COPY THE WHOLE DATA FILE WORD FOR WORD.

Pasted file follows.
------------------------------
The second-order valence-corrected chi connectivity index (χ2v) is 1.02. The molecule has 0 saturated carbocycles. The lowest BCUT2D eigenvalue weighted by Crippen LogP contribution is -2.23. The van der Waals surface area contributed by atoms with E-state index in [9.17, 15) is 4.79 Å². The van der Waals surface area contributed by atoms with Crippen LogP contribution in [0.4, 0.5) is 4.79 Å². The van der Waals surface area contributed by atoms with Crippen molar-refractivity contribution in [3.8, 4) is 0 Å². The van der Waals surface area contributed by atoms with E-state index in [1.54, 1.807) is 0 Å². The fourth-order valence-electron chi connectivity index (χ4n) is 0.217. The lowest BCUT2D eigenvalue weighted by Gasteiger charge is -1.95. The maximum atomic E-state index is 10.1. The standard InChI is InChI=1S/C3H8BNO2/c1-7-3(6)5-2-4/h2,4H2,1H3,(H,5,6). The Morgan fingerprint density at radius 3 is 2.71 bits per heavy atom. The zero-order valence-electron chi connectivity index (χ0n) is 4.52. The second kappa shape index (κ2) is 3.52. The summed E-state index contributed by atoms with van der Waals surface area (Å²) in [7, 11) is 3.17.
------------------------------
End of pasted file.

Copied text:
The second-order valence-corrected chi connectivity index (χ2v) is 1.02. The molecule has 0 saturated carbocycles. The lowest BCUT2D eigenvalue weighted by Crippen LogP contribution is -2.23. The van der Waals surface area contributed by atoms with E-state index in [9.17, 15) is 4.79 Å². The van der Waals surface area contributed by atoms with Crippen LogP contribution in [0.4, 0.5) is 4.79 Å². The van der Waals surface area contributed by atoms with Crippen molar-refractivity contribution in [3.8, 4) is 0 Å². The van der Waals surface area contributed by atoms with E-state index in [1.54, 1.807) is 0 Å². The fourth-order valence-electron chi connectivity index (χ4n) is 0.217. The lowest BCUT2D eigenvalue weighted by Gasteiger charge is -1.95. The maximum atomic E-state index is 10.1. The standard InChI is InChI=1S/C3H8BNO2/c1-7-3(6)5-2-4/h2,4H2,1H3,(H,5,6). The Morgan fingerprint density at radius 3 is 2.71 bits per heavy atom. The zero-order valence-electron chi connectivity index (χ0n) is 4.52. The second kappa shape index (κ2) is 3.52. The summed E-state index contributed by atoms with van der Waals surface area (Å²) in [7, 11) is 3.17.